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It seems to me a compressor fridge will destroy any idea of low power living. Even tho the conversion kit is standing in my hallway I think it will stay there as long as possible.

I use wheels to stay away from heat the 3-way fridge canít handle. I put that limit at 100F.

I needed more power to run SAT TV and the furnace. I may have suckered myself in to the compressor fridge thing and am delaying. The propane fridge works quite well below 100F.

I do have an Engel compressor cooler/freezer to cover fridge emergencies and the power to run it. Hopefuly my 2 year old propane cooling unit lasts a few years. The power tyranny of a compressor fridge Iím not looking forward to.

Like everyone else Iím looking forward to MexDocs final numbers. He is including fan power which I hadnít considered before.
We have an Engel my family has used ymevery year in NZ since 1973 - never fails.

One of the Chest Type Engel MT45 Combo units I would have installed but in an existing Class B, the fridge cavity isn't deep enough or tall enough.

Then you need the space to store it & open it and or a sliding unit which again is a compromise in our existing units.

I might have a bad Novakool.

Or its an issue with ventilation, now it's down to
36.6F.

Maybe it was the Sensor falling off its Velcro mount but regardless I am throwing away the milk.
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Old 08-26-2020, 08:09 AM   #10
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This is just a matter of curiosity. I have an old 1997 PW that (now) has a single 100AH battery. I also have a 100W solar suitcase

I'm similar to you but with TV & sometime satellite radio

we can go a week off grid.
power is not our limiting factor, water, laundry or itchy feets gotta move


the old fridge works fine as long as we are somewhere comfortable- I'm not going to be camping anywhere that's 100ļ

Mike
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Old 08-26-2020, 09:58 AM   #11
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We have similar use as Avanti, except don't use batteries for AC. We do have 440ah of batteries and 300 watts of solar. Microwave, compressor frig, rare hair dryer, TV, computer, fans, furnace.


I don't consider us as high power users as rarely over about 60ah a day. We did pretty much the same use pattern with two GC2 wet cells previously when testing, although we would run the engine maybe 1/2 the time when we used the microwave.


Our goal was to to get rid of the two troublesome areas, for us, in the van, the gas frig and the generator.



We have, undoubtedly, overkill on capacity for both battery capacity and charging ability but that was intended so it could cover anything we ever would want to do.
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Old 08-26-2020, 02:17 PM   #12
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The Keurig coffee maker is a big deal for us. That is the first thing turned on in the morning and usually at a service station or rest stop.

We have an all electric van (no propane and no Onan generator) and we can stop anywhere for the night, or for that matter several nights, and have all electrical functions available to us transparently and without needing to worry or husband tricks to conserve electric use the same as being on shore power. We seldom plug in when we have shore power access unless we intend to stay several night. We carry and use a microwave/convection oven, Instant Pot, portable induction cooktop for indoor or outdoor use, Keurig, electric articulating beds with massage vibrating without quarters, and I sometimes carry a Breville electric pizza maker that bakes Neapolitan pizzas in 6 minutes. We have a 6.8 cf two door Novakool compressor refrigerator/freezer, electric resistant floor heat in the aisle and electric generated hot water if we need it especially when surrounded by tent campers like Chisos Basin CG in Big Bend NP but that is a rare occasion. Normally heat and instant hot water is supplied by a diesel-fired Espar burner that can sound like a jet engine outside the van.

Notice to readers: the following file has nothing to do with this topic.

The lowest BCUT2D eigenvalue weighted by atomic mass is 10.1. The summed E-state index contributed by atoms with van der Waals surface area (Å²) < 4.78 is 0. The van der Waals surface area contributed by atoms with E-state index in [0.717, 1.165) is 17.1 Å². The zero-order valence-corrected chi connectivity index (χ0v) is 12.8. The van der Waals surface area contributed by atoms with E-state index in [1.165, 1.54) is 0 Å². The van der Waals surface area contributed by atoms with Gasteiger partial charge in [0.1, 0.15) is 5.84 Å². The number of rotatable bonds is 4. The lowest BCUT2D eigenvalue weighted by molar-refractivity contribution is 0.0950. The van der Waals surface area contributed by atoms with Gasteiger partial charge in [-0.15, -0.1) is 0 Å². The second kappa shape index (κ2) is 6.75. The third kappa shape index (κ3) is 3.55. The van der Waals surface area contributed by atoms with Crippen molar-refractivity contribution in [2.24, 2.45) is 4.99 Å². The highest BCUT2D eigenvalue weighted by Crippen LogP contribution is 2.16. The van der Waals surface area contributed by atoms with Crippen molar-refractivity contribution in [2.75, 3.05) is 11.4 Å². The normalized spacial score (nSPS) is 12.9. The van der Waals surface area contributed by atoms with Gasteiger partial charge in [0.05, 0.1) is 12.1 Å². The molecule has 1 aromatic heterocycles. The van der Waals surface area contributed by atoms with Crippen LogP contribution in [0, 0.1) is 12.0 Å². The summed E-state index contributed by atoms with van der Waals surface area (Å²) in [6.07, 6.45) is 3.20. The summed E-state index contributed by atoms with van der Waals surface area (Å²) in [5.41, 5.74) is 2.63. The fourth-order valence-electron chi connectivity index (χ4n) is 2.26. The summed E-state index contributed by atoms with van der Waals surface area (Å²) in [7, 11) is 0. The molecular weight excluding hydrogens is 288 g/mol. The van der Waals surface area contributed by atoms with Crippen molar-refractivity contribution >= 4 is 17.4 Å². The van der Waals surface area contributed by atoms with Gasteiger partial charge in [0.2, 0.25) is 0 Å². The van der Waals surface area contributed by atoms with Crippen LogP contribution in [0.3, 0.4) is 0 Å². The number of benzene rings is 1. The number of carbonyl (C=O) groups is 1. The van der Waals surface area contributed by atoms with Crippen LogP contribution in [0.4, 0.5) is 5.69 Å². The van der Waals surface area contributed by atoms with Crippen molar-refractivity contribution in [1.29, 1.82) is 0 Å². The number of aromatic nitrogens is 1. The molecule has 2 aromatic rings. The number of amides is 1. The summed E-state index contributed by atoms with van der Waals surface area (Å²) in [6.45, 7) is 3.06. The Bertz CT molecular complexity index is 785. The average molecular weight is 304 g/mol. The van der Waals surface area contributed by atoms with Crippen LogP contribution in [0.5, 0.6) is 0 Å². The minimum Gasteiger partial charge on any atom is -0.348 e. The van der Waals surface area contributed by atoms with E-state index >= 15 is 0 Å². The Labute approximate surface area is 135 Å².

We have 800ah of lithium ion batteries and a second Delco alternator that is capable of 330 amps at peak and steady 280 amps for an hour driving at 50 mph for battery charging. We have autostart and high idle capability but never use it as we don't need to. We have 420 watts of solar but that was a waste of money in the overall scheme. Our next comparable set up van will not have solar.

For the campfire we carry pie irons, cast iron skillet and a a cast iron Dutch oven (mostly used with charcoal briquets) and use the built in griddle many campgrounds have so carry the BBQ tools.
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Old 08-26-2020, 03:18 PM   #13
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Our 200Ah AGM and 300W solar are normally more than adequate for fridge, MW, Instapot, etc., but this smoke is playing havoc with the system and cramping our lifestyle. Even in Laramie, WY, the panels collect a layer of soot and function at less than half capacity. Since we are stationary and boondocked, this means limited cooking. Really makes me appreciate what I donít have at the moment.
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Old 08-26-2020, 04:55 PM   #14
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And so far it's only cost about $250 per zap.
We've used that kind of reasoning on things as well. In fact, we got on one of the forums and announced triumphantly "we've now lowered our campervan cost to just $1,000/camping night."
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Old 08-26-2020, 05:14 PM   #15